Winter 2023 Seminars Descriptions and Registration

All designed for a general audience. All are Eastern U.S./NYC time. All are about one hour in duration.

Myth in Two Dimensions: Rethinking Greek Vases | Feb. 11, 12 p.m. ET

In the ancient world, mythology seeped into every aspect of life and one lasting example of this is Greek vase images. Elizabeth Wilson will lead participants through analysis of selected vase images, showing how this ancient art form reveals depth and truth to some of our favorite stories.

The Cento: A Byzantine Empress’ Reception of Homer | Feb. 18, 12 p.m. ET

A former pagan, Aelia Eudocia Augusta profited from her Athenian education to present a converted Homer whose verses told not of the wrath of Achilles or of the many-minded Odysseus, but instead sang the tale of Christ. By “re-stitching” lines from the Iliad and Odyssey, Eudocia paid homage to both her Greek heritage and her adoption of Christianity in brilliantly worked centos, fittingly answering Tertullian’s question, “what hath Athens to do with Jerusalem?” In this one hour session, Lauren Heilman will discuss how Eudocia adapted pagan symbols into Christian, and why her centos represent an important stage in the medieval reception of Homer.

Translating Ancient Texts: The Aeneid | Feb. 25, 10 a.m. ET

Hillary Yip will lead participants through selected passages from Aeneid book 6, looking at the original Latin and several translations to understand the range of potential approaches to the same text.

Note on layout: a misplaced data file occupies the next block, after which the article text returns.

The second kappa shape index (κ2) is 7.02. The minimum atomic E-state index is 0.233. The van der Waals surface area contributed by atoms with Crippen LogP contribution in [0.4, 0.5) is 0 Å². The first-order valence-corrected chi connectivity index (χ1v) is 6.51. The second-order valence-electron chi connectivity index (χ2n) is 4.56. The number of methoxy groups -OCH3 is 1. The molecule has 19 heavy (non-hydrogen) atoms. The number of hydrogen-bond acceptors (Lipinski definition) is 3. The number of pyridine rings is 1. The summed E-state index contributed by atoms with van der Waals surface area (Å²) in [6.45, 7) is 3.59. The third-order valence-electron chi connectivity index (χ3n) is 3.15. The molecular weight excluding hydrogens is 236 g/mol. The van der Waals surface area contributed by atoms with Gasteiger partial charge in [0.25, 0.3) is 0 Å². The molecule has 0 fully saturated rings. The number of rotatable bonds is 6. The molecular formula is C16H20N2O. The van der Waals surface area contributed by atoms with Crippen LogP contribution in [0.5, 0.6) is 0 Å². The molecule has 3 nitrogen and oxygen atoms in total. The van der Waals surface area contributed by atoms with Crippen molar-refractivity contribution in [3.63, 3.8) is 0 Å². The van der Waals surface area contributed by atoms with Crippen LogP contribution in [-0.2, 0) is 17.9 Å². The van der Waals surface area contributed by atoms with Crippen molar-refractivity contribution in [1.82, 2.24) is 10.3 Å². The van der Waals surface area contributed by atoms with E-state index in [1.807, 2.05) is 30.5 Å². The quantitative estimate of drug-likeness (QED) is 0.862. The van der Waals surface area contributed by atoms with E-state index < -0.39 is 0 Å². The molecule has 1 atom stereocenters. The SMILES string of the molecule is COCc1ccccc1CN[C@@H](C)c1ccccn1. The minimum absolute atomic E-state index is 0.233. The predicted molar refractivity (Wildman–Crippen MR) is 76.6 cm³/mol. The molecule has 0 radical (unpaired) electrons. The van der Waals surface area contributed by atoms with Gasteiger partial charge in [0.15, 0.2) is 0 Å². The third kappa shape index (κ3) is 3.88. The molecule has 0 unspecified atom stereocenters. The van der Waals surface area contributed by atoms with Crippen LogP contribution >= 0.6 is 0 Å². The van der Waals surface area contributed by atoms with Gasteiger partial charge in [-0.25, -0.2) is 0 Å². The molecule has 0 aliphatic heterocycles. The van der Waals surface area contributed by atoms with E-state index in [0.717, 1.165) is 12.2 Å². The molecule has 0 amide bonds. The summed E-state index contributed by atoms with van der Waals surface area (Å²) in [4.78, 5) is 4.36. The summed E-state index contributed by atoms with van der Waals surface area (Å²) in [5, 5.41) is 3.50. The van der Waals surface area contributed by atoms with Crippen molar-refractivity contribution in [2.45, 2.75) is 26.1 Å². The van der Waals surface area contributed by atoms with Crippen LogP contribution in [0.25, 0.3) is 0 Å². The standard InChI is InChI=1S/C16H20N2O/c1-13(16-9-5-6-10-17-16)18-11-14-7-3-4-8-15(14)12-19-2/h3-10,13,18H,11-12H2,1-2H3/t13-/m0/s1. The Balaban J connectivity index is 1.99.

Workshopping Lesson Plans for Teaching Epics | March 11, 12 p.m. ET

Join this open forum discussion led by Elizabeth Wilson that will introduce teaching techniques to your classical arsenal and help you workshop your own ideas into fully fleshed out, ready-to-teach lessons.

Private Religion in the Ancient World | March 25, 12 p.m. ET

How did ordinary people in the ancient world interact with divine powers about their own personal concerns? Dr. Charlotte Spence will explore this question through the lens of curse tablets, in which small inscriptions were written on pieces of lead and deposited in graves, underground bodies of water, and sanctuaries. These texts are known as curse tablets. Through this ritual ancient individuals could use the power of the gods or the restless dead to curse their enemies, bind the competition in sporting contests, steal another man’s wife, break up lovers, and even win legal trials! Welcome to a world described by Pliny as one where ‘there is no one who does not fear to be spell-bound by curse tablets!’ (Pliny, Natural History 28.5.19.) 

Herodotus: Echoes of Epic | April 15, 12 p.m. ET

Herodotus opens his “inquiry” into the Persian Wars with the hope that great deeds not go unsung. Performing an almost bard-like function, he intersperses his narrative with many poignantly framed mythological tales and type scenes that echo not only Homeric epic, but also Homeric hymns and even lyric poetry. During this one hour session, Lauren Heilman will examine key moments in Herodotus’ Histories that demonstrate his great gift for “myth retelling,” his structural genius, and his debt to previous compositions.

Translating Ancient Texts: Homer | Saturday, April 29, 12 p.m. ET

HM Classics Academy’s Helen McVeigh and Dr. Eirene Allen will discuss the challenges of translating Homer. Topics they will cover include grammatical features unique to Homeric epics and the cultural context of their production.

Register.